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Mainstream Generic Workers

An increasingly important role is played by mainstream generic workers in dealing with alcohol and other drug issues (AOD). Mainstream generic workers include those who are not employed in AOD specialist agencies nor within AOD programs embedded in non-AOD specialist agencies, but who are often faced with AOD issues as part of their main work role. Such workers generally have extensive contact with the wider community and are thereby well placed to implement AOD prevention and intervention strategies. These workers may be employed in sectors such as health, welfare and community services, law enforcement, education and a wide range of other organisations and industries.

Due to the breadth and diversity of the occupations and work roles that comprise AOD work, data on mainstream generic workers are more difficult to collect and collate. However, examples of mainstream workers who may have an AOD workforce role include:

  • Police
  • Ambulance officers
  • Community health workers
  • Occupational health & safety professionals
  • Teachers
  • Correctional service workers
  • Welfare workers
  • Social workers

WFD needs of mainstream generic workers

The workforce development (WFD) needs of mainstream generic workers are likely to differ from those of specialist AOD workers. The role of mainstream generic workers in responding to AOD issues differs from that of AOD specialists, requiring different training and education curricula. In addition, the structural and organisational barriers that prevent mainstream workers from engaging in AOD work are likely to differ from those experienced by AOD specialists.

As responding to AOD issues is not the main work role of mainstream workers, two important WFD issues for mainstream workers who respond to AOD issues are 'role adequacy' and 'role legitimacy'.

  • Individual role adequacy concerns a worker's perceptions of their ability to respond to AOD issues, while organisational role legitimacy concerns the percieved ability of a worker's work organisation to respond to AOD issues.
  • Individual role legitimacy refers to the degree to which a worker perceives responding to AOD issues is an appropriate work role, while organisational role legitimacy refers to the degree to which it is percieved that responding to AOD issues is an appropriate role for the worker's work organisation.

Attitudes & Stigma

Some mainstream workers hold negative attitudes towards AOD users and there is often a high degree of stigma associated with AOD use and problems. Click here for more information.

More Information

For further information on AOD work and mainstream workers see:

Relevant NCETA reports and articles:

Alcohol and Other Drugs Workforce Development Issues and Imperatives: Setting the Scene [pdf, 4.3MB]

Health professionals’ attitudes towards licit and illicit drug users [pdf, 1.52MB]

Outcomes of training general practitioners to prescribe methadone. In A.M. Roche & J. McDonald (Eds.), Catching Clouds: Exploring Diversity in Workforce Development for the Alcohol and Other Drug Field (pp. p93-98) [pdf, 58KB]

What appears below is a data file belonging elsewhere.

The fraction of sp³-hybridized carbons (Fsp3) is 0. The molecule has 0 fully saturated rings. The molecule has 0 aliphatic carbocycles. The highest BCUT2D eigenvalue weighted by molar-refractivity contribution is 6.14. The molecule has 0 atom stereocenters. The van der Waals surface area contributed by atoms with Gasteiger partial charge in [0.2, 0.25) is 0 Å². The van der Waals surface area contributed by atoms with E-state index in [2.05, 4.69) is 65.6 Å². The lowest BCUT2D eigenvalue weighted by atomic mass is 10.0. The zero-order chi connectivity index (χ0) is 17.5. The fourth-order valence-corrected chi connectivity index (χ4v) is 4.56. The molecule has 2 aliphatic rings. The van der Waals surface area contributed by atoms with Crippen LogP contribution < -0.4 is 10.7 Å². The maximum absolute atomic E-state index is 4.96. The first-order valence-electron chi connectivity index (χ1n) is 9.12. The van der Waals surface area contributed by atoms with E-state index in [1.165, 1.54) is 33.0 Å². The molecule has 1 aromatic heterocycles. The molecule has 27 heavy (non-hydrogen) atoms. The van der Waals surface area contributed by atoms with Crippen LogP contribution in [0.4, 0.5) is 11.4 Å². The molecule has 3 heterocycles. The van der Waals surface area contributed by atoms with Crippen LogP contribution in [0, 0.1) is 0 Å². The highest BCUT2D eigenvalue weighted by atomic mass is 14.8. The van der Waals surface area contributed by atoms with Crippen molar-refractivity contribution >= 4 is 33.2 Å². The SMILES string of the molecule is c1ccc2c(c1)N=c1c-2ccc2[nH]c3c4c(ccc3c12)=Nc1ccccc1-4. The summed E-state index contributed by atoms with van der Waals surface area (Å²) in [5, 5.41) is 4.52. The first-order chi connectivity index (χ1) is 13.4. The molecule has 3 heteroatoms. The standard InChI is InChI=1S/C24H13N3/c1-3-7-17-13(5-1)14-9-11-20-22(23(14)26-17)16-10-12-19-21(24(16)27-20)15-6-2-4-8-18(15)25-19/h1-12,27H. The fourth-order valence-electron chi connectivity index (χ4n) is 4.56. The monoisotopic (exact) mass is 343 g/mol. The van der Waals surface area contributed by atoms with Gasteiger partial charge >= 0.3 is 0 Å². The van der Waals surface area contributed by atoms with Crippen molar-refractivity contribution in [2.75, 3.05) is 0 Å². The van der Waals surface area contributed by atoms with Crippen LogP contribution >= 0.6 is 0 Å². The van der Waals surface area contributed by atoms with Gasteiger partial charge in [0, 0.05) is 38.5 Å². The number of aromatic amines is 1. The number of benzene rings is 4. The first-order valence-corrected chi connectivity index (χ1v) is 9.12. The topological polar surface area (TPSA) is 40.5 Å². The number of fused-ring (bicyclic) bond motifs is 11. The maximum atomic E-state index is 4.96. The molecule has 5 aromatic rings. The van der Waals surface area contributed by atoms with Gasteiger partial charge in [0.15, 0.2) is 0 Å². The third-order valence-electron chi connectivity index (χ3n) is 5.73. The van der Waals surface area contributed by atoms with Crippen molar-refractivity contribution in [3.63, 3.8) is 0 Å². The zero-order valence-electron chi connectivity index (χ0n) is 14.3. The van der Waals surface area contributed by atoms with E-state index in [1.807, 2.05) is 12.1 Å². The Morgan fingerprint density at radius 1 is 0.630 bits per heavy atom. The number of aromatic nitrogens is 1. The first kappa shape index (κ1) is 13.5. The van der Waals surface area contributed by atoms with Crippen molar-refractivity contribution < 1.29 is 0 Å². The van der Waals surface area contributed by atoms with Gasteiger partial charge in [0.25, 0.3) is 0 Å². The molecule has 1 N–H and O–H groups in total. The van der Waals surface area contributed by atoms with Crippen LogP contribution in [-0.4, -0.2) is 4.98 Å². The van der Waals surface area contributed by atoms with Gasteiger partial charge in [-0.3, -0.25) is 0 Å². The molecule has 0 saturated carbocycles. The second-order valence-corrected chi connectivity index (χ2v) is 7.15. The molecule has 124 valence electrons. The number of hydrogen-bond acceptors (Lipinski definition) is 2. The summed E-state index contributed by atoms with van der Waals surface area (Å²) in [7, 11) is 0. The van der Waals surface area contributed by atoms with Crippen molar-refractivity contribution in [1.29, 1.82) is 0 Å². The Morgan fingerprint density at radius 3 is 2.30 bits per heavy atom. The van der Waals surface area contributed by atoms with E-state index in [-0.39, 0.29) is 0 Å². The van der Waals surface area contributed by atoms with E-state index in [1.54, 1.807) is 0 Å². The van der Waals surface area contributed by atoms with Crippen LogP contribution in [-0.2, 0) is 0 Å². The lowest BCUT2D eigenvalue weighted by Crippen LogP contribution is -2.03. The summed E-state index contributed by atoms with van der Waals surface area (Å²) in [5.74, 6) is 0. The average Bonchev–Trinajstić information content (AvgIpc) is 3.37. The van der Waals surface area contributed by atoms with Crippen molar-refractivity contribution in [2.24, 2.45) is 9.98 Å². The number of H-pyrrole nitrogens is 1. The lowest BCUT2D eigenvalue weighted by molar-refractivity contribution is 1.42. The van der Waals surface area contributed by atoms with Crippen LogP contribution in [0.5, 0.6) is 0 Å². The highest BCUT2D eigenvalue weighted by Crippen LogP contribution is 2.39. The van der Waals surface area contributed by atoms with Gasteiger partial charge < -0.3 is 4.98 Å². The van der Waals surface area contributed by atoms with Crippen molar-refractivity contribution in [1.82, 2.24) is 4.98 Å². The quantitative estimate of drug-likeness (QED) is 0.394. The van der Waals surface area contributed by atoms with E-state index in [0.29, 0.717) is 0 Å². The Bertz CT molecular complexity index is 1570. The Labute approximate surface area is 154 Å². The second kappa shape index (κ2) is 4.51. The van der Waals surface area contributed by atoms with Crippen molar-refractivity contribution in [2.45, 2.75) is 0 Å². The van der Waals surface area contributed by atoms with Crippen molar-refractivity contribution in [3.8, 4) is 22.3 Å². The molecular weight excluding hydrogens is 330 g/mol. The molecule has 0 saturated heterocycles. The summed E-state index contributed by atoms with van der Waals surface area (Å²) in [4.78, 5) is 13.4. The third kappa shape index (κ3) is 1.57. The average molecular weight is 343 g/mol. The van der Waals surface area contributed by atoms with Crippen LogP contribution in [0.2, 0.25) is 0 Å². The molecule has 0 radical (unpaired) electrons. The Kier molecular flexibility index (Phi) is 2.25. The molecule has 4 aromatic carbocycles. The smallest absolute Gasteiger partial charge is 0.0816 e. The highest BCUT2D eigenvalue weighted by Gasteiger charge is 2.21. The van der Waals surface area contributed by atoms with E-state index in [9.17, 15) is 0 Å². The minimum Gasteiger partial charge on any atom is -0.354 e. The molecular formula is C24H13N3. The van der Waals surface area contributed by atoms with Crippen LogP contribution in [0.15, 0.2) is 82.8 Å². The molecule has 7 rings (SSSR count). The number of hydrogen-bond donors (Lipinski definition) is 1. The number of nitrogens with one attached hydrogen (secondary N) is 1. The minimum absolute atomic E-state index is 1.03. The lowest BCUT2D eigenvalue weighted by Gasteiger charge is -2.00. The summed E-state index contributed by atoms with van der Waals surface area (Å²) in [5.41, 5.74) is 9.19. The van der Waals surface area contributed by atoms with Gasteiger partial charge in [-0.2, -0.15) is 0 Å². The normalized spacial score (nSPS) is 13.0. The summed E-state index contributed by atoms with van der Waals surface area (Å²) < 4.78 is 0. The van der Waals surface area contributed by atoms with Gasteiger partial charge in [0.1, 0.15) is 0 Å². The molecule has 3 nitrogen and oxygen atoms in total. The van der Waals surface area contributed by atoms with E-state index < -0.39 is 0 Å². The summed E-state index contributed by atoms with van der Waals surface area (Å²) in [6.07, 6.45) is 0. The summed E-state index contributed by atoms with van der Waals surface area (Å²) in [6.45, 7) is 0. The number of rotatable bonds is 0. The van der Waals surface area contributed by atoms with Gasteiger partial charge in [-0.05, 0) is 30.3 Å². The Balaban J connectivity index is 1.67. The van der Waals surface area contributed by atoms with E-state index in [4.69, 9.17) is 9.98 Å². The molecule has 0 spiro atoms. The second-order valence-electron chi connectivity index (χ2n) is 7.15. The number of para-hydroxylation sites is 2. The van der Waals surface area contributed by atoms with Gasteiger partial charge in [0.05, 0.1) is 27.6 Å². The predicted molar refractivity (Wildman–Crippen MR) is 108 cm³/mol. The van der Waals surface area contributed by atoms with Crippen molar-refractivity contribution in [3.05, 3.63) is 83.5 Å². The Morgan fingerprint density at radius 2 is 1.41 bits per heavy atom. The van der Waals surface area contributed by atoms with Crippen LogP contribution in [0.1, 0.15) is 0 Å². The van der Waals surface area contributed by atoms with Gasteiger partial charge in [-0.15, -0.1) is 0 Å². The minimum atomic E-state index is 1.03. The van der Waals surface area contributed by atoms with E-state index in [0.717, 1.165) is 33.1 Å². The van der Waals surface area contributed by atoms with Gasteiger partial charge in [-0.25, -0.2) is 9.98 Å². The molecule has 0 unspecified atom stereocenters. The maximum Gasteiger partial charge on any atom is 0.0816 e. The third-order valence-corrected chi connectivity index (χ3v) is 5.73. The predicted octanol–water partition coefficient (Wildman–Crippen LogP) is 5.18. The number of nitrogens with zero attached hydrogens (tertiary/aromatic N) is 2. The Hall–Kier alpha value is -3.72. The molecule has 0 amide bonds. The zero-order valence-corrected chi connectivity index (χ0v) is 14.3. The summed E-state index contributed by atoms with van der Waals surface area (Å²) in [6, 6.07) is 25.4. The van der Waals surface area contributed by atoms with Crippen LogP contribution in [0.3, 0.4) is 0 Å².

Training general practitioners to prescribe methadone (and other pharmacotherapies): Outcomes and uptake in four jurisdictions [pdf,195KB]

Relevant NCETA peer reviewed publications

Edwards, D., Freeman, T., et al. (2006). "Dentists’ and dental hygienists’ role in smoking cessation: An examination and comparison of current practice and barriers to service provision." Health Promotion Journal of Australia 17(2): 145-151.

Edwards, D., Freeman, T., et al. (2006). "General practitioners’ confidence in and barriers to implementing smoking cessation services: Compared to dentists, dental hygienists and pharmacists." Australian Journal of Primary Health Interchange 12(3): 117-125.

Edwards, D., T. Freeman, et al. (2006). "Pharmacists’ role in smoking cessation: An examination of current practice and barriers to service provision." International Journal of Pharmacy Practice 14(4): 315-317.

Roche, A., Skinner, N., et al. (2005). "The general practitioner pharmacotherapy prescribing workforce: Examining sustainability from a systems perspective." Drug and Alcohol Review 24: 393–400.

Roche, A.M., Guray, C., et al. (1991). "General Practitioners experiences of patients with drug and alcohol-problems." British Journal of Addiction 86(3): 263-275.

Roche, A.M., Hotham, E.D., et al. (2002). "The general practitioner's role in AOD issues: Overcoming individual, professional and systemic barriers." Drug and Alcohol Review 21(3): 223-230.

Roche, A.M., Watt, K., et al. (2001). "General practitioners' views of home detoxification." Drug and Alcohol Review 20: 395-406.

Skinner, N., Feather, N.T., et al. (2007). "Stigma and discrimination in health-care provision to drug users: The role of values, affect and deservingness judgments." Journal of Applied Social Psychology 37(1): 163-186.

Skinner, N., Roche, A.M., et al. (2009). "Health professionals’ attitudes towards AOD-related work: Moving the traditional focus from education and training to organizational culture." Drugs: Education, Prevention and Policy 16(3): 232-249.